Full houses at Wrigley Field no longer the norm
As the sun peeked through the back of the left field grandstand and the temperature dipped to a comfortable 72 degrees, Wrigley Field again seemed like the ideal place to spend a summer evening.
However, even that landscape and freakishly good Tim Lincecum and the reigning World Series champion San Francisco Giants could not help fill the seats at one of baseball's most historic venues.
When Ryan Dempster delivered his first pitch to Andres Torres, sections 438 and 538 at the end of the upper deck in right were completely empty. Not even $1 hot dogs could entice more than 44 people to take up space in the upper portion of the center field bleachers after Torres struck out.
The Cubs drew 37,221 that evening of June 29, good for most clubs but the lowest total on their most recent eight-game homestand. Unfortunately, fans staying away from Wrigley Field has become a regular occurrence the last few years.
Chicago's lovable losers are one of five teams to draw at least three million people each of the last seven years, but attendance through 46 home dates has dropped for a third consecutive season. The club's current average of 36,596 is down 2,086 from this point in 2010 and 3,932 for the same time in 2008 - the Cubs' last playoff season.
The problem isn't confined to the Friendly Confines.
Though July 4, 17 of the 30 major league clubs saw their average attendance figures drop from the same time in 2010. Places like Yankee Stadium, Busch Stadium and Dodger Stadium are also seeing more empty seats.
For the Cubs, though, a combination of poor weather, rough economic times, the third-highest average ticket price in the majors and a dismal 37-55 record has contributed to the low numbers in 2011.
"It's a perfect storm, no doubt about it, but the icing on the cake is the play on the field," Cubs television analyst Bob Brenly said. "There is not a compelling reason to make people want to walk up and buy tickets on the day of the game. It's been one of those teams that's been hard to wrap your mind around and reach into your wallet and pay for it."
That's one reason the Cubs marketing department works feverishly to ensure Wrigley Field remains Illinois' third-largest tourist attraction.
"This is a 24/7, 365-day-a-year brand," said Cubs executive vice president, chief of sales and marketing officer Wally Hayward. "People are always thinking about the Cubs or about Wrigley Field. Every idea we come up with we are trying to create some excitement or buzz to enhance the experience with our brand."
In 2009, with the Cubs coming off their second straight NL Central title, getting two seats together for a game at Wrigley was as tough as getting Tom Cruise down from Oprah's couch. With the prospects of a second consecutive losing season very much possible, that no longer seems to be the case, and could become the norm if the future does not get brighter for the boys in blue.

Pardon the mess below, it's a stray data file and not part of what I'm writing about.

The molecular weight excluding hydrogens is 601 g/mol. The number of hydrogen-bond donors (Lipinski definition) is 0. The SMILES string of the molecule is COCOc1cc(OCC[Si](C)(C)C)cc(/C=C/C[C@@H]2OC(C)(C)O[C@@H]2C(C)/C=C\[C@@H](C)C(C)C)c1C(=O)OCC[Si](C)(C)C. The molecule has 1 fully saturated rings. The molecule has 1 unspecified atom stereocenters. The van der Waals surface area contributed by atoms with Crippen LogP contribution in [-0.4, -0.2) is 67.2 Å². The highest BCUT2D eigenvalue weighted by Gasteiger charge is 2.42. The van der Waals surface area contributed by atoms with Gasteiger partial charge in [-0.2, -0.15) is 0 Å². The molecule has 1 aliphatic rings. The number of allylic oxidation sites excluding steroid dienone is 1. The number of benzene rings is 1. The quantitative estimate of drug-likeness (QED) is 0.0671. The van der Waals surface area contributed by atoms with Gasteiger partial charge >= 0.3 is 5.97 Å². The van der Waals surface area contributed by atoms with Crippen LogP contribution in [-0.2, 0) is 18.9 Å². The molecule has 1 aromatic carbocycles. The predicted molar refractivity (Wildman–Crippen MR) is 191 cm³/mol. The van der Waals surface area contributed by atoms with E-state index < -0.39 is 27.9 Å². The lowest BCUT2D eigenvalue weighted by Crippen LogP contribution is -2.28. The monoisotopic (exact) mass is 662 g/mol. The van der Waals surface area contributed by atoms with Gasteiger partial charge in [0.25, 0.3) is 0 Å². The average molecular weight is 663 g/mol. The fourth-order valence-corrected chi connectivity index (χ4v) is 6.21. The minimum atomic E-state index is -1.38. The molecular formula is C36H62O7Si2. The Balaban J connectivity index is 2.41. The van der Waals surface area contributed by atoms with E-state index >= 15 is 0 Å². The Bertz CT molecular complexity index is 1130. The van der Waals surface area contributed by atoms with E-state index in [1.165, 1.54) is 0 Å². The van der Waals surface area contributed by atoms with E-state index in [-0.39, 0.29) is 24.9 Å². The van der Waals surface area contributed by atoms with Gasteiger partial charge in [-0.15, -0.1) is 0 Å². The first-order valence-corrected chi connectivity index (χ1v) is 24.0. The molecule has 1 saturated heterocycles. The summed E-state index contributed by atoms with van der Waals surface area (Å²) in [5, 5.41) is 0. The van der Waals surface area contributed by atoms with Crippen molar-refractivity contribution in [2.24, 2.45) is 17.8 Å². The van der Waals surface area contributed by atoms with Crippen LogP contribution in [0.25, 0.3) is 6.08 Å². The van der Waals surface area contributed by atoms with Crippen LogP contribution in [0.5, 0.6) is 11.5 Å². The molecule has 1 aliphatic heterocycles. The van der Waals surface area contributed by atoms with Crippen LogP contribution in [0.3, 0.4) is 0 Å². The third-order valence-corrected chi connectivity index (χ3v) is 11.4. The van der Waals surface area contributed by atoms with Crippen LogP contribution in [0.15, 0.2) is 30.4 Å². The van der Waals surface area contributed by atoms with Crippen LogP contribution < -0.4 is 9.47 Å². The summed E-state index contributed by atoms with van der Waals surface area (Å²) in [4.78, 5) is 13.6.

"If the Cubs end up being this team for the next 15 straight years, then that erosion may continue," Hall of Fame broadcaster Jon Miller said.
"What I like about Cubs fans, though, they like the whole experience. These are pure fans. They enjoy it more if the Cubs are good. The Cubs and Wrigley Field are like the Red Sox and Fenway Park - sort of inextricably linked. Either ballclub, if they leave that historic ballpark, it could really be a problem."
That's why Hayward and his staff want to make sure a team that has not won a world championship since Teddy Roosevelt was president remains appointment viewing. It's been tougher to do this season considering three home games were postponed due to rain and seven delayed. According to Hayward, the average temperature for their 14 April home games was 47 degrees.
"Just like any business, every organization is working harder to make a sale no matter what industry we are in," said Hayward, who noted that 37 percent of those attending a Cubs home game hail from outside Illinois. "We want to make sure we have the right people in place to be proactive about getting out in the marketplace."
The Cubs have established a group of employees located in and around the ballpark to pick the brains of fans on a myriad of team topics. They have instituted promotions in the bleachers that were never needed in years past, such as free t-shirts on Mondays, $3 beers on Tuesdays and the hot dog special for Wednesday games.
Hayward and the Cubs continue to reach out to their season-ticket base - which this season is the largest in team history - with special perks to maintain their loyalty. They've organized fan luncheons with current players and opened a designated area outside Wrigley for fans to gather during series against the Yankees, White Sox and Cardinals.
"At times it comes off a little pretentious, 'Geez, the Cubs need more people at Wrigley Field,' but you're looking for the next generation of fans," Brenly said. "You want that 10-year-old who comes out here now to bring their family back. You want that fan base to continue to roll over and come out here."
As initiated by chairman Tom Ricketts, whose family purchased the club for $845 million from the Tribune Co. in 2009, the Cubs front office listens to fans through outlets from social media to old-fashioned face-to-face communication. It's not uncommon to see the team's brass talking with fans at Wrigley on game day.
"(Fans) all have ideas," Hayward said. "They feel like they own the team and own the field. It's part of their life. All of these people have ideas and suggestions, and for the most part are good.
"A lot of fans I talk to, they understand what's happening and the situation we are currently in. I think they are excited about the ownership we have here, one who is extremely committed to winning a world championship, not only once but building a franchise or organization that can win consistently over time."
That's all any die-hard Cubs fan wants.